For starts, Peter and Ian drove Dolph’s Lizzie from South Hampton to Nantucket… Dolph did the civilized thing and flew to the Island. Peter immediately proceeded to tinker with my car, greasing and oiling parts that I had neglected for forty years, adjusting wheel bearings, connecting the Rocky Mountain Breaks that had been incorrectly installed the year before and fine-tuned the engine for our road trip. In between these preparations, my guests arrived in time for our Yacht Club’s opening (a festive occasion celebrated with free booze and chow), a visit to the Whaling Museum, sit in on a Wharf Rat’s Gam and went cruisin’ in the T’s over the moors and bumpy cobble stone roads of our historic town.
On Monday we departed Nantucket by ferry to Hyannis and drove the 20 odd miles along picturesque route 6A to Sandwich… as promised, it was the start of a delightful mellow road trip.
Departing Nantucket on the MV Eagle to Hyannis
Dolph's Doctor Coup on the ferry
Sandwich, is a charming 1600 town at the southern tip of Cape Cod. Left mostly in tacked with its historic wooden houses, churches and mature tree-lined streets, some dating back to revolutionary days. Our friend Dee Madden owns one of these gems. As her late husband Paul, was one of the exemplary antique dealers in the neighborhood; their house is chucker-block full of treasures worthy of a museum… To satisfy our cultural appetite we had a private tour of the Heritage Museum’s impeccable antique car collection, housed in a replica of the Round Barn at the Hancock Shaker Village in Vermont. After exotic horse d’eufs and cocktails at Dee’s we staggered back to our hotel, the Historic Daniel Webster Inn for dinner and a good night’s rest. In the interest of authenticity, our bedrooms were furnished with four-poster beds high enough off the ground to require a two-step step stool. (Woe for anyone getting up at night not remembering the drop off the cliff to make it to the “John”.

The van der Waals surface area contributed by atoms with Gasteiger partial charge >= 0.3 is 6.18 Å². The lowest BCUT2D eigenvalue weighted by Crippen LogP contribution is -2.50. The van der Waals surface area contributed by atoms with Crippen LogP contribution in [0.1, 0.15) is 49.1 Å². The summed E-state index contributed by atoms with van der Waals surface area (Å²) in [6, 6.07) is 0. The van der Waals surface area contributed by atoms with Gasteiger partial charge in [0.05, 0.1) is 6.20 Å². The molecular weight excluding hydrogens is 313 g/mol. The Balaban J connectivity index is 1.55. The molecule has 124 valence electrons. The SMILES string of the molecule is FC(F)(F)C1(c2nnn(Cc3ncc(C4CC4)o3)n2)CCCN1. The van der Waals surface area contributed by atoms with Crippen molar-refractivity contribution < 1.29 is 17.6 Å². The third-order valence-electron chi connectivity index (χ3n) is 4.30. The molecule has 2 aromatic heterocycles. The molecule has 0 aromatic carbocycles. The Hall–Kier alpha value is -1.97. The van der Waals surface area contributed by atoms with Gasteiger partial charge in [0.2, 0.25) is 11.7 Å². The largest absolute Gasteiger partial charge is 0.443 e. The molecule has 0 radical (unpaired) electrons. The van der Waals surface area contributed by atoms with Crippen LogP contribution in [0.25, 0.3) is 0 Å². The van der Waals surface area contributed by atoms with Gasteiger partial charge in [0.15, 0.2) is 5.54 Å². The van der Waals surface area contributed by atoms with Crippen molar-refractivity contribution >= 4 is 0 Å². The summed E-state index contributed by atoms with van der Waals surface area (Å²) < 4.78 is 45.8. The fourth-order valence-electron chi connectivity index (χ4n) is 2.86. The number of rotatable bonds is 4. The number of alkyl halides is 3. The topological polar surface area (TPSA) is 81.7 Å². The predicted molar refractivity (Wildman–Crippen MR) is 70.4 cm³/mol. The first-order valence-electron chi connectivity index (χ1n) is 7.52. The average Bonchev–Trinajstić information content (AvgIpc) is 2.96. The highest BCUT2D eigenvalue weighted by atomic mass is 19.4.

Beautiful wooden churches in Sandwich
My all-time favorite classic: a 1937 Cord
Dee Maddens exquisite home in Sandwich
Our first "mountain crossing" - the Sagamore Bridge leaving Cape Cod for the mainland
The next morning we bush-wacked our way through the hinterlands of Massachusetts to Fall River. This was the only lugubrious portion of our journey: threading our way through fifty odd miles of back roads, and nameless streets through the endless townships en route. Our destination was Battleship Cove, a naval museum on Narragansett Bay. Though the drive took us more than three hours, it was thrilling to see the majestic Battleship Massachusetts looming up in front of us. The size – the power – the history of this amazing ship deserve an entire article. The ship was built in 1942 and saw its first action in the African Campaign to help capture Casablanca. We saw two of World War II’s naval wonders; the wooden PT boats that raised havoc among the German and Japanese navies. Arriving later than planned, we missed visiting the submarine Lionfish, the destroyer Joseph P. Kennedy Jr. and the captured German corvette minelayer Hiddensee. To do justice to the museum, you must give it the better part of a day… Through the dedicated efforts of a few Vets, this historic Battleship was saved from the scrap heap. The museum is unique as it is receives no funding from the State, City or Navy. To maintain this flotilla it desperately needs your support even if you are not a World War II aficionado.
Ian, Peter and myself in front of the impressive Battleship Massachusetts
Little old me sitting on a capstan for the anchor chains of the massive Battleship
A vintage dive-bomber being loaded with amunition - the 1942 Brass bell of the Masachusetts
To be continued tomorrow with segment two